The Competition Commission and payday lending — the cure may be worse than the perceived problem
The rock band Bad Company once said: ‘You never give me my money. You only give me your sympathy.’ Is this the future for consumers of payday loans? Well it could well be if the Competition Commission enquiry leads to a restriction of access to consumer credit for those customers.
In 2010, the Office of Fair Trading (OFT) issued its final report of an extensive and evidence-rich review of high-cost credit. The major finding of that report was that consumers who used high-cost products — including payday loans — had limited options when seeking credit. Mainstream lenders would not provide them with the small loans they required. Thus, absent of any new entry to the high-cost sector, the consumers could only access loans from those who would supply them. The report also found that, generally, standards of customer care in the sector were good. The problems identified were lack of reasoned decision making by consumers and lack of competition between suppliers. The need for these consumers to have access to credit was a clear finding of the OFT.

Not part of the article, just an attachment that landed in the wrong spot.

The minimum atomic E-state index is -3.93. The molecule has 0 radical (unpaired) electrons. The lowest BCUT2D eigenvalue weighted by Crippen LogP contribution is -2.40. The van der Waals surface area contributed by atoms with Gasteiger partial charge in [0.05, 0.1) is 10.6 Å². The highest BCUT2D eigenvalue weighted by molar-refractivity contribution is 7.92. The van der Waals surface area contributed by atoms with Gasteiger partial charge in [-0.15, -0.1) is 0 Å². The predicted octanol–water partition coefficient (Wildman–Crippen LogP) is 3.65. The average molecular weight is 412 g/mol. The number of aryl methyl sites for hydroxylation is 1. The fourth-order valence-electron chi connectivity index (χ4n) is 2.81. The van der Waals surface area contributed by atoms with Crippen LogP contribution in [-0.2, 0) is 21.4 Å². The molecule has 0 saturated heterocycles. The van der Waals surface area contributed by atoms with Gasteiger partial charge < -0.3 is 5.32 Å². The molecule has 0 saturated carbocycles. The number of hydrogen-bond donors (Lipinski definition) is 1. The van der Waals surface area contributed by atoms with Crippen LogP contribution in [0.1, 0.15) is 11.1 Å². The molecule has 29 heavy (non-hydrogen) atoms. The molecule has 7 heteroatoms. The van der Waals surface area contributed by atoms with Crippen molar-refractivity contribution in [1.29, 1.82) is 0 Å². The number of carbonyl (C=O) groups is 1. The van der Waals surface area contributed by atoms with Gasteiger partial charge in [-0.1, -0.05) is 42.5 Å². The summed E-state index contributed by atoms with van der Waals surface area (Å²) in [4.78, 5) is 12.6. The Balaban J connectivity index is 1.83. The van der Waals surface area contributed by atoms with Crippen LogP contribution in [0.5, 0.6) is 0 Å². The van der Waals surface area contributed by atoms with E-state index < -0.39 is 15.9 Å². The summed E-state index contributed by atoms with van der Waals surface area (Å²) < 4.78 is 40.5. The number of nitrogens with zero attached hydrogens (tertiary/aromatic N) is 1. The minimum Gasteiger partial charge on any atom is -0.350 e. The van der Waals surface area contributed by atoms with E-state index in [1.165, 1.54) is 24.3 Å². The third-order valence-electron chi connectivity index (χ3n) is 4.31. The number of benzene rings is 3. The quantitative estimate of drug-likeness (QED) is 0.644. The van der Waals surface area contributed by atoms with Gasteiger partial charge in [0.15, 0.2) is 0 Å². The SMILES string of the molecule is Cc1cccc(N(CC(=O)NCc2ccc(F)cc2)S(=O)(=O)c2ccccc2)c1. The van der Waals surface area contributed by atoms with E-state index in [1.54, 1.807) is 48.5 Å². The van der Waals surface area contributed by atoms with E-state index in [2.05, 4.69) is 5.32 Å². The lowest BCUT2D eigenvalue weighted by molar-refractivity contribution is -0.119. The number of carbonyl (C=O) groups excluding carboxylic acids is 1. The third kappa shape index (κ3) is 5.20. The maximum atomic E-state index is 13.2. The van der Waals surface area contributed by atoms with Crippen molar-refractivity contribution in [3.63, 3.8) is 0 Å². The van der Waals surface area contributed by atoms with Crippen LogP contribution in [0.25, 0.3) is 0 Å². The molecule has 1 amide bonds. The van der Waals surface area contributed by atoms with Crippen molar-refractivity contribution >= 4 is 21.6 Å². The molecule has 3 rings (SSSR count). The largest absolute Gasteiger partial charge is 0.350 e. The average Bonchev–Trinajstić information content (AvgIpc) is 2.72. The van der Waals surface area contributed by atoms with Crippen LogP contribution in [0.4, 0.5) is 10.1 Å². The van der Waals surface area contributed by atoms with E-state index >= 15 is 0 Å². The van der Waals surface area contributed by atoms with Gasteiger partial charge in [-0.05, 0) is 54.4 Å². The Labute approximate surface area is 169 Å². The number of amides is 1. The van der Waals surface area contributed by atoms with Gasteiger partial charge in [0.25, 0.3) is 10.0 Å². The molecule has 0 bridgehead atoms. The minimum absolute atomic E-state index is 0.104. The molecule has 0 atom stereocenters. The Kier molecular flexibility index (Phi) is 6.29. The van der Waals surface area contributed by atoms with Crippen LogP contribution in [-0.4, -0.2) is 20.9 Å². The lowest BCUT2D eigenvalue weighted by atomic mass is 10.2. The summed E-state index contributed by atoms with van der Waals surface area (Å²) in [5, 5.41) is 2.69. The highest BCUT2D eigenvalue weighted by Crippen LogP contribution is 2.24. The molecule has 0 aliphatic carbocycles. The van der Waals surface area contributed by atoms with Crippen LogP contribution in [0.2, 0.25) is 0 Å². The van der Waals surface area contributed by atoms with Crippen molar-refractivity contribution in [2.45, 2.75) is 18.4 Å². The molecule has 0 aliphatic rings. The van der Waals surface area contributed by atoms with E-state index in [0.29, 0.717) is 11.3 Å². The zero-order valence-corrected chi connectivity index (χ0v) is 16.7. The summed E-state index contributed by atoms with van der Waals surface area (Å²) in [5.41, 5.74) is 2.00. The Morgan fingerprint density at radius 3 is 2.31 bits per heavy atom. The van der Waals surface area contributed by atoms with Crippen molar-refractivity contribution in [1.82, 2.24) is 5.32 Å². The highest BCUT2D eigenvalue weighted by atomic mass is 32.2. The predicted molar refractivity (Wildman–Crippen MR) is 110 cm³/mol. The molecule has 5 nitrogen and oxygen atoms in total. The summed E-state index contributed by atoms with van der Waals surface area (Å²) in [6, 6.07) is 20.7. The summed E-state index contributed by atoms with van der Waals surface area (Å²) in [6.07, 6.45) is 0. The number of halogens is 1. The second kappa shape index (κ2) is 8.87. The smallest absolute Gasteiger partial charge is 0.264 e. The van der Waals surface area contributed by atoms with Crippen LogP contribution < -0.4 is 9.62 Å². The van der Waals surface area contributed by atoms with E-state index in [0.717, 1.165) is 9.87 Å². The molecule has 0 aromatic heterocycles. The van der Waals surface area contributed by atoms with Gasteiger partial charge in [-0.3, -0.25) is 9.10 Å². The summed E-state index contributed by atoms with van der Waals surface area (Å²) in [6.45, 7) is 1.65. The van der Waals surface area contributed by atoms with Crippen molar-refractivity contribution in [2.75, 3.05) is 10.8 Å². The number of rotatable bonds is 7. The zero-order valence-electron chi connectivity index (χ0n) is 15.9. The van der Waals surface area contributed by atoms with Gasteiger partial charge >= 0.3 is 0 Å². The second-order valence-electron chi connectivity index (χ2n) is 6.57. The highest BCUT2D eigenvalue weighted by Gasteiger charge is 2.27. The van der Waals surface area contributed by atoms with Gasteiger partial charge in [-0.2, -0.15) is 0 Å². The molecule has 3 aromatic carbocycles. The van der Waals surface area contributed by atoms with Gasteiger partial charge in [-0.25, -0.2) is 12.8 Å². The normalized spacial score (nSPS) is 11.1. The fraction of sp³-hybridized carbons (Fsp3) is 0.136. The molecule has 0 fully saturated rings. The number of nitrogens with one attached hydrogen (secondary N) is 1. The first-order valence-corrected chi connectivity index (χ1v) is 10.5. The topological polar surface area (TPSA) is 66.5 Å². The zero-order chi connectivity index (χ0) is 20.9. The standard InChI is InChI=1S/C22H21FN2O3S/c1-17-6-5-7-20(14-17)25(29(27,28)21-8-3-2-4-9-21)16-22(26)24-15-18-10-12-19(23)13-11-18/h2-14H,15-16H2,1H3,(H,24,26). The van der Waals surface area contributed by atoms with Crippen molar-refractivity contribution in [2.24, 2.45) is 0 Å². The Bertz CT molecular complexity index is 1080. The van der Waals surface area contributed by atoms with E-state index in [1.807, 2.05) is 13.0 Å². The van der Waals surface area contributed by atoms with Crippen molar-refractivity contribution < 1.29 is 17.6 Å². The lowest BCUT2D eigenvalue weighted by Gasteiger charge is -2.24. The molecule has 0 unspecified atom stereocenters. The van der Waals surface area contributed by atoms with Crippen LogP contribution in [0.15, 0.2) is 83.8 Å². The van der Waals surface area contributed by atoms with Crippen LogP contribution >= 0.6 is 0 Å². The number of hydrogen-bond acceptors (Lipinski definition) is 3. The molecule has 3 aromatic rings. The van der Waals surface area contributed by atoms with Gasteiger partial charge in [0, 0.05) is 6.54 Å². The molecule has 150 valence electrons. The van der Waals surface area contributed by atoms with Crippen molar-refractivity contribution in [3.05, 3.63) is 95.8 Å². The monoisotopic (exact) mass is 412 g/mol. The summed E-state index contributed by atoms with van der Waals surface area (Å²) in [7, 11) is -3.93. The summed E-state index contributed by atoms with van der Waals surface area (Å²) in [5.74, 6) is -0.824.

Now, just four years later, that report seems to have become a forgotten document and we face a Competition Commission enquiry…
If you are registered and logged in to the site, click on the link below to read the rest of the Walker Morris briefing. If not, please register or sign in with your details below.
News from Walker Morris
News from The Lawyer
Briefings from Walker Morris
The Court of Appeal has handed down its decision in Santander UK plc v RA Legal Solicitors.
The well-known US TV series Glee has been on the wrong end of a High Court trademark infringement action.
Analysis from The Lawyer
The law school war shows no signs of ending. But we have, perhaps, reached the end of the beginning.
New EU rules and lawyers’ increased comfort with digital formats are sparking a sea-change in the way law firms manage their documents